American Heart Association comment: Proposed Department of Justice Settlement Framework
Washington, D.C., — The American Heart Association supports the Centers for Medicare and Medicaid Services (CMS) and the Department of Justice (DOJ) in their efforts to eliminate billing fraud for implantable cardioverter defibrillators. But, it also is critical that such efforts not compromise quality of patient care, or infringe on a physician’s legitimate medical judgment concerning what is best for the patient. To that end, efforts to eliminate billing fraud must be balanced with allowing physicians to make expert judgments and determine care in consultation with their patients.
The American Heart Association appreciates the Department of Justice’s novel approach to resolving this matter. Rather than focus exclusively on reflexive enforcement for violations, the DOJ sought input from both individual experts and prominent cardiovascular organizations including the American Heart Association, American College of Cardiology, and the Heart Rhythm Society in shaping the terms of the DOJ’s proposed settlement framework. We believe that this approach will lead to a major reduction in the implantation of medically unnecessary or inappropriate ICDs.
However, this proposed settlement framework, as we understand it, does leave one area that may be problematic. The American Heart Association believes that some situations, categorized in the DOJ’s proposed settlement as “previously qualified,” would be justified even though technically in violation of the National Coverage Determination. In this category, a patient meets criteria to have an ICD implanted but it is not implanted. Subsequently, the patient has a new cardiovascular event that resets the NCD’s time limitation but the physician makes the medical judgment that implantation of the ICD is medically necessary and justified even if not within the NCD timeline. This issue could be addressed moving forward by conducting new clinical trials to provide sufficient scientific evidence to support implanting ICDs in “previously qualified” patients. Also, CMS could consider re-opening the National Coverage Determination to further discussion and review of any relevant interim data specifying the particular area(s) of needed change.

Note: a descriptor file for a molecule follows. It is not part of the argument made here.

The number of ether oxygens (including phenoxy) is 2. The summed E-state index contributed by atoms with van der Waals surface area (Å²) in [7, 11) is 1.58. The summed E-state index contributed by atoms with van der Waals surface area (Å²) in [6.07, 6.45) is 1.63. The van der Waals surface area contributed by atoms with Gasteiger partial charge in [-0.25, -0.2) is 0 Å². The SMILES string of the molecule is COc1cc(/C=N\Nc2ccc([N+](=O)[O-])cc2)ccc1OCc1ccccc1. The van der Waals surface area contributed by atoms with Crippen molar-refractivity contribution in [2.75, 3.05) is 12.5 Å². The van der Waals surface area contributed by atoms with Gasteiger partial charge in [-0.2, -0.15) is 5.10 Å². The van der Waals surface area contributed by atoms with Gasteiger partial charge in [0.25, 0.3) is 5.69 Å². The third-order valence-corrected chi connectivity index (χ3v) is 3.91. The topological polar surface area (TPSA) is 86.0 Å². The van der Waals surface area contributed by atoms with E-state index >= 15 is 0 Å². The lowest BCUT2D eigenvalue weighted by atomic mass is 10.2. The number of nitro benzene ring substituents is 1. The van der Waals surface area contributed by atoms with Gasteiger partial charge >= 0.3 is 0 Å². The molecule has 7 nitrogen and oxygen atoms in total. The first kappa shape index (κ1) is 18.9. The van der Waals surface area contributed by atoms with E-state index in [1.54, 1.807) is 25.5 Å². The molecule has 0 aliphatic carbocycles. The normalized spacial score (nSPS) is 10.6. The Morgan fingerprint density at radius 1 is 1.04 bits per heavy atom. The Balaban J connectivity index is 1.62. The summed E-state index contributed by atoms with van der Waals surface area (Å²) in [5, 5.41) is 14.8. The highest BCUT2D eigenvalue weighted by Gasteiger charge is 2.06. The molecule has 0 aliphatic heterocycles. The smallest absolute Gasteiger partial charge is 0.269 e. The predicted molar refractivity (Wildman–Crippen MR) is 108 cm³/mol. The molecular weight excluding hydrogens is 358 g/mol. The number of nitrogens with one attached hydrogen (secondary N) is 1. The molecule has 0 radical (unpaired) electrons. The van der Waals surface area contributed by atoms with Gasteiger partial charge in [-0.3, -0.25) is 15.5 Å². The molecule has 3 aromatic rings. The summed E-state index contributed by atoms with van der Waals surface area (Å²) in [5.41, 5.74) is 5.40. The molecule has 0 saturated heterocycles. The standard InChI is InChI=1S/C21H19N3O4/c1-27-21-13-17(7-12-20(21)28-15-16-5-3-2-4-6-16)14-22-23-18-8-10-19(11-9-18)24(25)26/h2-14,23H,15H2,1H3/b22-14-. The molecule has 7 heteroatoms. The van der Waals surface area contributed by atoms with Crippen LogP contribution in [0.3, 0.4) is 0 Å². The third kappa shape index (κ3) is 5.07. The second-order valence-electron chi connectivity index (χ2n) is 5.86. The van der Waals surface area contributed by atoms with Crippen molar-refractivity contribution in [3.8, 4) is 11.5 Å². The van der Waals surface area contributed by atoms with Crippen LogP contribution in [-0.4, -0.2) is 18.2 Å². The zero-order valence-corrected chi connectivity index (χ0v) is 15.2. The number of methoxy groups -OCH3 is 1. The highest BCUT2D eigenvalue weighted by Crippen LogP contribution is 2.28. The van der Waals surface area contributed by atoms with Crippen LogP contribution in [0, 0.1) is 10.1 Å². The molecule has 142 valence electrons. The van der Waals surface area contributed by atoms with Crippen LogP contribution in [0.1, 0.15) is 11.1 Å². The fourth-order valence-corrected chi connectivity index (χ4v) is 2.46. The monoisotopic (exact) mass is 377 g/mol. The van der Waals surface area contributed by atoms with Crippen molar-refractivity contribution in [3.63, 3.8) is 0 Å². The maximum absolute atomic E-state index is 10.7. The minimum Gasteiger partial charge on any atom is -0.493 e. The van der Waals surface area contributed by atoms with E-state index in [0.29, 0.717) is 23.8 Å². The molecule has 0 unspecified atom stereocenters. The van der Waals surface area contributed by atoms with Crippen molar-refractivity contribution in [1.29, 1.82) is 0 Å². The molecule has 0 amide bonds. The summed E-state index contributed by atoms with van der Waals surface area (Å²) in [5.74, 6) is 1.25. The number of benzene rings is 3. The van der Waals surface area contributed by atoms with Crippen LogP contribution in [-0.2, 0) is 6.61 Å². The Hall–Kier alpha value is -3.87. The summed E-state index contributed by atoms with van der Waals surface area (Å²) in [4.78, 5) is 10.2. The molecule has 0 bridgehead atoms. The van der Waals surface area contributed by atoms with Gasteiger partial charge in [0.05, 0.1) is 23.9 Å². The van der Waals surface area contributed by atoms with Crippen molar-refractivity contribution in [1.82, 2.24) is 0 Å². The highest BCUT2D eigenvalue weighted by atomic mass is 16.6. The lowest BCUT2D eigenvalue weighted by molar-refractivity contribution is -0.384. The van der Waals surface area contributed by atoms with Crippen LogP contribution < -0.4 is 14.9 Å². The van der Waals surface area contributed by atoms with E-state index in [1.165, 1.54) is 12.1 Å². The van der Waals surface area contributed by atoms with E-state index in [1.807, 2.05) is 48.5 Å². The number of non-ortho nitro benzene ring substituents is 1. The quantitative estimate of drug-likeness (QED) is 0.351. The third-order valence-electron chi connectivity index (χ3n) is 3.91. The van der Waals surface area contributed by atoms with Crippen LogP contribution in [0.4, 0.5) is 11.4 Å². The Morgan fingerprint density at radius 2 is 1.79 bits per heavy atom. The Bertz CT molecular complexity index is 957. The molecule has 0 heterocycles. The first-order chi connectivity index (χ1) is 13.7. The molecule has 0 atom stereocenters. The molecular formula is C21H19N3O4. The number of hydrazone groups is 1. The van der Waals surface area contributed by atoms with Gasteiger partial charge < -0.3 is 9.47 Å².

The American Heart Association is committed to participate in an ongoing dialogue with CMS and other cardiovascular organizations to help address such issues. The experience we bring, based on our effective interaction in the area of performance measures, would allow this to be feasible. Ultimately, all such efforts, including the recent efforts to deal with inappropriate and/or wasteful use of limited resources, would improve physicians’ abilities to provide quality patient care.
Media contact: Tagni McRae, (214) 706-1383; firstname.lastname@example.org